Van de Graaf Generator Activities
Activity 1: Explain that the globe of the generator builds up excess electrons through conduction. The built electrons are repelling since they are like charges and we know that like charges repel so they are spread out as much as possible. The charges are spread out because the globe is a conductor, unlike electrons that are rubbed onto the balloon, which stay in the general area where you rub the balloon.
Activity 2: The electrons are in an excited state because of mutual repulsion, which means that they are looking for a place to go where the electron population is not so dense. Since the electrons are excited they will jump to anything that comes close to the generator globe, such as your hand, the desk, water droplets, or dust particles in the air. When the jump to these new locations they drop to a lower energy level and when they make this jump they release this energy in the form of light, heat, and sound. This is why we hear a crack and see a spark for the generator. The electrons can even jump through a glass tube like a fluorescent light bulb.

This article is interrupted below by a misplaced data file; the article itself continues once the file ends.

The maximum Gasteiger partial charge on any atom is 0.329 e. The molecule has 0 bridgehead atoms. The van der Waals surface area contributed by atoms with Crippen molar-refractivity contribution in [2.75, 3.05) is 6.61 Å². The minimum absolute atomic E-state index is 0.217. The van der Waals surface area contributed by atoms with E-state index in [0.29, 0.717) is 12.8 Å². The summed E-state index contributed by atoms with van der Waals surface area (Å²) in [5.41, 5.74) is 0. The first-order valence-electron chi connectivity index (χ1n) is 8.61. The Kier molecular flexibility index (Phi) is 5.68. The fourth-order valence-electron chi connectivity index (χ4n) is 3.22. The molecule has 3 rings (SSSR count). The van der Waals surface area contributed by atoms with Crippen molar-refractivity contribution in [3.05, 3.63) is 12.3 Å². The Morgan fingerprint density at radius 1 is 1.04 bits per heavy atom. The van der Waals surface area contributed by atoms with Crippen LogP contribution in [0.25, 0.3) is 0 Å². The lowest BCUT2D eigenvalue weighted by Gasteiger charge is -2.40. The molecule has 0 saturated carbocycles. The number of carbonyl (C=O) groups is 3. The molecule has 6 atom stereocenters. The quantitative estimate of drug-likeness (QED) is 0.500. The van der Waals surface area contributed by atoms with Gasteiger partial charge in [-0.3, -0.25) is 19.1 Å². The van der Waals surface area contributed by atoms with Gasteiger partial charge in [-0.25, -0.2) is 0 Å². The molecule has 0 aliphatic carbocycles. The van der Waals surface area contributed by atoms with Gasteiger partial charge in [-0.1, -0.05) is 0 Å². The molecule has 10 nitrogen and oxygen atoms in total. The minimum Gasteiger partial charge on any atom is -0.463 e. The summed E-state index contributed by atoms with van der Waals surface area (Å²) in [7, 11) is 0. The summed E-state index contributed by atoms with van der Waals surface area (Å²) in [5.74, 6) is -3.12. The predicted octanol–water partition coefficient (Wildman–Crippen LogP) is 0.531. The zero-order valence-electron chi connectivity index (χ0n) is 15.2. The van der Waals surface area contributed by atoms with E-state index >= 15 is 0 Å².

Activity 3: Demonstrate that the shocks do not hurt, and give anyone who wants a chance to get shocked.
Activity 4: If you put a pile of tin plates on the top of the generator’s globe, they will fly off one at a time. Since each of them will be picking up some of the excess charges the plates repel each other and they will fly off one at a time.
Activity 5: A piece of tinsel or Christmas tree icicles will first be attracted to the globe by induction, just like when you stick a charged balloon to the wall, and then repel away from the generator after it picks up some excess charge.
Activity 6: If you start with your hands on the globe and then turn the generator on you won’t get a shock, because the charge doesn’t get a chance to build up. The charge will continually leak into you and then through you to the ground. This is why you cannot have a “Bad Hair day” while standing...